KATHMANDU, July 14: Although tea has been considered as a competitive product of the country, most of the tea farmers are apparently uninterested in expanding their business.
A survey conducted by Central Bureau of Statistics in association with Nepal Tea and Coffee Development Board has showed that only five percent of tea farmers were taking loans in order to expand their business. According to the survey, more than half of the tea farmers were satisfied with their income and business.
“Indeed, the data shows only few farmers are taking bank loans. Loan certainly plays a huge role in expanding business,” said Shashikanta Gautam, executive director of National Tea and Coffee Development Board. He was speaking on the occasion of the unveiling of the report on Friday. Former Prime Minister Baburam Bhattarai had waved off the farmers’ loan, Gautam added.
The survey has showed that even those farmers who have taken loans would prefer local cooperative organizations than the Agriculture Development Bank or other commercial banks. The cooperatives charge higher interest rates than the banks.
According to Gautam, villagers do not have access to the commercial banks so they prefer local cooperative organizations. The data shows that among the farmers who have taken loans, 48.3 percent have borrowed from cooperatives, 14.6 percent from Agriculture Development Bank, and 23.6 percent from banks and financial institutions.
Likewise, 3.9 percent have taken personal loans while 9.6 percent of tea farmers have taken loan from ‘other’ sources for their business.
“There are very few branch offices of commercial banks in villages while cooperative organizations are everywhere. This is the main reason behind the cooperatives being chosen by tea farmers instead of banks,” Gautam added.
He further said that the survey data does not include the Agricultural Development Bank loans as the government has been waving off these loans.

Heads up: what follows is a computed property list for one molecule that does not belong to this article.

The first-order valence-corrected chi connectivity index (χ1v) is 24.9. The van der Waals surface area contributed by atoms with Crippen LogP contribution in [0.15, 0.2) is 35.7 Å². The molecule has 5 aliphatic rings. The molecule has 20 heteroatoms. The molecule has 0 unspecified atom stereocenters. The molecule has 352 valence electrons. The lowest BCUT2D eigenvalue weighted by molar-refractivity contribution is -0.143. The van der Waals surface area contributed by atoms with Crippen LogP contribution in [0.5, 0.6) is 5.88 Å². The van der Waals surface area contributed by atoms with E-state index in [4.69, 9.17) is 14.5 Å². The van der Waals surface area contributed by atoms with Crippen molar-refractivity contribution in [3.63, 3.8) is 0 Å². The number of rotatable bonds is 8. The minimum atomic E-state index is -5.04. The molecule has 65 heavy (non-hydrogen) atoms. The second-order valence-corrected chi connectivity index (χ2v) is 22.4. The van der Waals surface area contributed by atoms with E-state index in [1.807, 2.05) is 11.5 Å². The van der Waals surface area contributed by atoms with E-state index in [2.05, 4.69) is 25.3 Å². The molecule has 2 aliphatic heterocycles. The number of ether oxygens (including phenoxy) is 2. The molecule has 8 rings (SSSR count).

Approximately 95 percent of tea farmers have been cultivating tea on their own land, which reduces their expenses.
The report shows that 64.4 percent of tea farmers are not planning to expand their business immediately.
Tea farming has been the major source of income for around 53 percent of farmers growing tea. “This means a majority of them are fine with their investment and income, and they seem to be not interested in increasing their investment,” he added.
Farmers from 14 districts in the country are currently involved in cultivating tea, including Taplejung, Sankhuwasabha, Bhojpur, Dhankuta, Terhathum, Panchthar, Ilam, Jhapa, Morang, Dolkha, Sindhupalchowk, Nuwakot, Lalitpur, and Ramechhap. Of them, Ilam, Jhapa, Panchthar, Dhankuta, and Terhathum are the major tea producing districts.
Tea farming has covered around 12,066 hectares of land in the country, with total yield of 100 million tons of green leaves annually. Every year, the country exports tea to other countries worth around Rs 3 billion. Generally, Nepal produces three types of tea: CTC, orthodox, and green tea. According to Gautam, 55 percent of CTC tea produced in Nepal are being exported to India and to third countries. Similarly, 90 percent of green tea and orthodox tea produced here are exported to third countries.
A Total of 18,180 farmers are involved in tea farming directly or indirectly. Of which, 9,374 are male while 8,807 are female farmers. The farmers are collectively earning up to Rs 1.76 billion annually.